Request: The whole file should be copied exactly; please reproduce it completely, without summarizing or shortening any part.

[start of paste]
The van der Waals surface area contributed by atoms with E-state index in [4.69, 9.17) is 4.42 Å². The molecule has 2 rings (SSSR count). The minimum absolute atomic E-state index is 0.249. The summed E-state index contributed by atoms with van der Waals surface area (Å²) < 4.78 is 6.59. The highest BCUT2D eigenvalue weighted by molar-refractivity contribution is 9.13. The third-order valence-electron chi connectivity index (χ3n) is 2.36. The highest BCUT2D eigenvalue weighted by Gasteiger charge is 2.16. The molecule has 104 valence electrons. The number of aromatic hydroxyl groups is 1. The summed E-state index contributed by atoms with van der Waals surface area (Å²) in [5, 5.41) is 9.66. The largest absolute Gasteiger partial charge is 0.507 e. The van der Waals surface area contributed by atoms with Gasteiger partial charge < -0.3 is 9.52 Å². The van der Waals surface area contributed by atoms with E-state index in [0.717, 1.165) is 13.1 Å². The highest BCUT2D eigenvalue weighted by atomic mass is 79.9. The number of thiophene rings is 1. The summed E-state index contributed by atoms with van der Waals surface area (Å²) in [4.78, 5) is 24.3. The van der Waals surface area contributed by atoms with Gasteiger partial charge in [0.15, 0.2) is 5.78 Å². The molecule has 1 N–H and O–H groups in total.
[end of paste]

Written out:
The van der Waals surface area contributed by atoms with E-state index in [4.69, 9.17) is 4.42 Å². The molecule has 2 rings (SSSR count). The minimum absolute atomic E-state index is 0.249. The summed E-state index contributed by atoms with van der Waals surface area (Å²) < 4.78 is 6.59. The highest BCUT2D eigenvalue weighted by molar-refractivity contribution is 9.13. The third-order valence-electron chi connectivity index (χ3n) is 2.36. The highest BCUT2D eigenvalue weighted by Gasteiger charge is 2.16. The molecule has 104 valence electrons. The number of aromatic hydroxyl groups is 1. The summed E-state index contributed by atoms with van der Waals surface area (Å²) in [5, 5.41) is 9.66. The largest absolute Gasteiger partial charge is 0.507 e. The van der Waals surface area contributed by atoms with Gasteiger partial charge < -0.3 is 9.52 Å². The van der Waals surface area contributed by atoms with E-state index in [0.717, 1.165) is 13.1 Å². The highest BCUT2D eigenvalue weighted by atomic mass is 79.9. The number of thiophene rings is 1. The summed E-state index contributed by atoms with van der Waals surface area (Å²) in [4.78, 5) is 24.3. The van der Waals surface area contributed by atoms with Gasteiger partial charge in [0.15, 0.2) is 5.78 Å². The molecule has 1 N–H and O–H groups in total.